GENEVA (Reuters) - North Korea is ready to send “more gift packages” to the United States, one of its top diplomats said on Tuesday, dismissing the international uproar over his country’s latest and biggest nuclear weapons test.
Han Tae Song, ambassador of the Democratic People’s Republic of Korea (DPRK) to the United Nations in Geneva, was addressing the U.N.-sponsored Conference on Disarmament two days after his country detonated its sixth nuclear test explosion.
“I am proud of saying that just two days ago on the third of September, DPRK successfully carried out a hydrogen bomb test for intercontinental ballistic rocket under its plan for building a strategic nuclear force,” Han told the Geneva forum.
“The recent self-defense measures by my country, DPRK, are a ‘gift package’ addressed to none other than the U.S.,” Han said.
“The U.S. will receive more ‘gift packages’ from my country as long as its relies on reckless provocations and futile attempts to put pressure on the DPRK,” he added without elaborating.
U.S. disarmament ambassador Robert Wood sought to turn the tables on Han by using his language against him.
“With regard to the so-called gift packages that the North is presenting, my recommendation to the North would be, instead of spending inordinate amounts of money on nuclear weapons and ballistic missiles, that it give its people the gift package of peace with their neighbors, economic development and an opportunity to rejoin the family of nations.”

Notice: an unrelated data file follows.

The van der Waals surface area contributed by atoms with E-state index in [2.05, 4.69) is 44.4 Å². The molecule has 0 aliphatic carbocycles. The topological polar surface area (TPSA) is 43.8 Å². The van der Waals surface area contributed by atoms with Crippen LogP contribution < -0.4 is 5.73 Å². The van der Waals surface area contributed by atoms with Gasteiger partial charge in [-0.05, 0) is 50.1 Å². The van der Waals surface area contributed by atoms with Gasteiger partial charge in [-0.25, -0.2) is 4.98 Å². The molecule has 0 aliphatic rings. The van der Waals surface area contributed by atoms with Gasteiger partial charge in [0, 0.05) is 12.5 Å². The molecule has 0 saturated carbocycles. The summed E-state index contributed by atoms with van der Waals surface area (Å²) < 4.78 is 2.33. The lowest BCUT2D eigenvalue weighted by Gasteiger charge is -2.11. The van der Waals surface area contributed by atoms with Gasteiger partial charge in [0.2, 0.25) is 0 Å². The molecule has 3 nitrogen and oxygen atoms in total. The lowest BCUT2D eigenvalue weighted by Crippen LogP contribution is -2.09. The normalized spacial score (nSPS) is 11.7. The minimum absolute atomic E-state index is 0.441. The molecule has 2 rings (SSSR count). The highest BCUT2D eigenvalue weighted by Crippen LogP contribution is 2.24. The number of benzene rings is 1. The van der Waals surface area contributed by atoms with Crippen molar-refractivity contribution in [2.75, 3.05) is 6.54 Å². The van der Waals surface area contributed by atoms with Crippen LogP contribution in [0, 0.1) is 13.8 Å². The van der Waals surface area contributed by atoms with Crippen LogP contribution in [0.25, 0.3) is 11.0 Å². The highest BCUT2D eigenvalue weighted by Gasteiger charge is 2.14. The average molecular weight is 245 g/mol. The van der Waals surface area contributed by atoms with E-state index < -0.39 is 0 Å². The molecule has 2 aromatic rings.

Han said military measures being taken by North Korea were “an exercise of restraint and justified self-defense right” to counter “the ever-growing and decade-long U.S. nuclear threat and hostile policy aimed at isolating my country.
“Pressure or sanctions will never work on my country,” Han declared, adding: “The DPRK will never under any circumstances put its nuclear deterrence on the negotiating table.”
Wood said that North Korea had defied the international community once again with its test.
“We look forward to working with our partners in the (U.N. Security) Council with regard to a new resolution that will put some of the strongest sanctions possible on the DPRK,” he told the conference.
“Advances in the regime’s nuclear and missile program are a threat to us all ... now is the time to say tests, threats and destabilizing actions will no longer be tolerated,” Wood said.
“It can no longer be business as usual with this regime.”
The White House said on Monday President Donald Trump had agreed “in principle” to scrap a warhead weight limit on South Korea’s missiles following the North’s latest test.
The United States accused North Korea’s trading partners of aiding its nuclear ambitions and said Pyongyang was “begging for war”.
Additonal reporting by Tom Miles; Editing by Tom Miles and Jeremy Gaunt